Podcasts

‘There’s been a shift in what banks want to work on versus what consumers are driving’: Mambu’s Robin Smith

  • Mambu's Robin Smith has been through a cycle or two with core banking software.
  • He joins us on the Tearsheet Podcast to discuss what the evolution of banking software has to tell us about banks' needs today.
Zachary Miller | February 01, 2023
Payments, Power of Payments Podcast

Power of Payments Ep. 22: ‘Frankly, the most important asset for SMB owners is time’ – Chase’s Brad Brodigan

  • Brad Brodigan, managing director and global head of SMB payments at Chase, joins host Ismail Umar on this week’s podcast.
  • He discusses the most important trends he’s seeing in SMB payments, the kinds of attributes SMBs look for in a payment processor, and how their needs differ from those of enterprise and retail customers.
Ismail Umar | January 27, 2023
Podcasts

Behind the launch of the QuickBooks Business Network with Intuit’s Juliana Berger

  • Intuit is looking to get a bigger payments chunk of the $2 trillion in invoices it tracks on QuickBooks.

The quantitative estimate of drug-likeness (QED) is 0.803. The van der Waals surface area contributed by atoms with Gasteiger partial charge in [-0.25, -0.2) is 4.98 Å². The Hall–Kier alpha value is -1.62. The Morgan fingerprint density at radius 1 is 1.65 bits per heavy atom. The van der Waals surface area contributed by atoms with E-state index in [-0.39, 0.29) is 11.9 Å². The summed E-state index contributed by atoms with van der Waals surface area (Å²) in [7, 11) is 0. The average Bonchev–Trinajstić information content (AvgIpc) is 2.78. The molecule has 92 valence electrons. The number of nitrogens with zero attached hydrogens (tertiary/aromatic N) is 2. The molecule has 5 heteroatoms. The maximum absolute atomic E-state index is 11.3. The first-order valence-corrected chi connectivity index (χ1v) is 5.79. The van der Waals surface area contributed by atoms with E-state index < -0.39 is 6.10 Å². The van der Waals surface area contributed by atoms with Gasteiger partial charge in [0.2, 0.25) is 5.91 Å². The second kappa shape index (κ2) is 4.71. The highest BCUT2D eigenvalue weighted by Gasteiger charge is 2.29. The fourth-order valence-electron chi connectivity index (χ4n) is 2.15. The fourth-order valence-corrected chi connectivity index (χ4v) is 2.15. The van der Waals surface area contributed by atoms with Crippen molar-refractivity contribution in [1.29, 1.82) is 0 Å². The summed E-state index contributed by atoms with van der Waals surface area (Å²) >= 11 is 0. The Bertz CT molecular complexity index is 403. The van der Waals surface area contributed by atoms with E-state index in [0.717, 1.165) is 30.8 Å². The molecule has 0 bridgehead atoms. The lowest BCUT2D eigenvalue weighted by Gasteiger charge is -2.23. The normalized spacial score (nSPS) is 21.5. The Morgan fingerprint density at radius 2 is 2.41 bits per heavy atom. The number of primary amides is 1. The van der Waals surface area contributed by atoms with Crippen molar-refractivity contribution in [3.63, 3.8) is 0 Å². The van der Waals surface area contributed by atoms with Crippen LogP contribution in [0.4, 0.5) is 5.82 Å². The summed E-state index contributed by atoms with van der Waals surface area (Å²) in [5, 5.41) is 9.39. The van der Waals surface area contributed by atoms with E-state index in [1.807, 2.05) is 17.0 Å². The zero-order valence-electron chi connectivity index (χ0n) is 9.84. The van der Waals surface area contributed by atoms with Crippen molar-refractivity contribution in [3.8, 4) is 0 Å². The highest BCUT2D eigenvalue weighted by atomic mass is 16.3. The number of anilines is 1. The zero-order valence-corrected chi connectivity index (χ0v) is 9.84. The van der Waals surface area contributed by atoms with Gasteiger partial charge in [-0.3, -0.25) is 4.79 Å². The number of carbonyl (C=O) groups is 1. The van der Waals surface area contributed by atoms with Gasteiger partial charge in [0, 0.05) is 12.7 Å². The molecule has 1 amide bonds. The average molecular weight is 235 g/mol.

• The firm has launched a B2B business network aimed at targeting larger firms with payments automation.
Zachary Miller | January 26, 2023
Podcasts

Behind Citi’s move to become a global partner bank, with Chafic Haddad

  • If 2022 was the year of launching partnerships between FIs and tech firms, this year is more about fine-tuning them.
  • Tearsheet sat down with Chafic Haddad to discuss what Citi offers fintechs and the challenges and opportunities in providing these firms with global transaction and trade capabilities. 
Zachary Miller | January 18, 2023
Podcasts

Steez Podcast #5: Gen Zers – the sustainable generation

  • Gen Z and Millennials make up 50% of the world’s population. And 75% agree that their investment decisions can influence climate change.
  • They are not just investing to align with their values. They're actively driving change with their purchasing preferences and with every transaction.
Tearsheet Editors | January 18, 2023
More Articles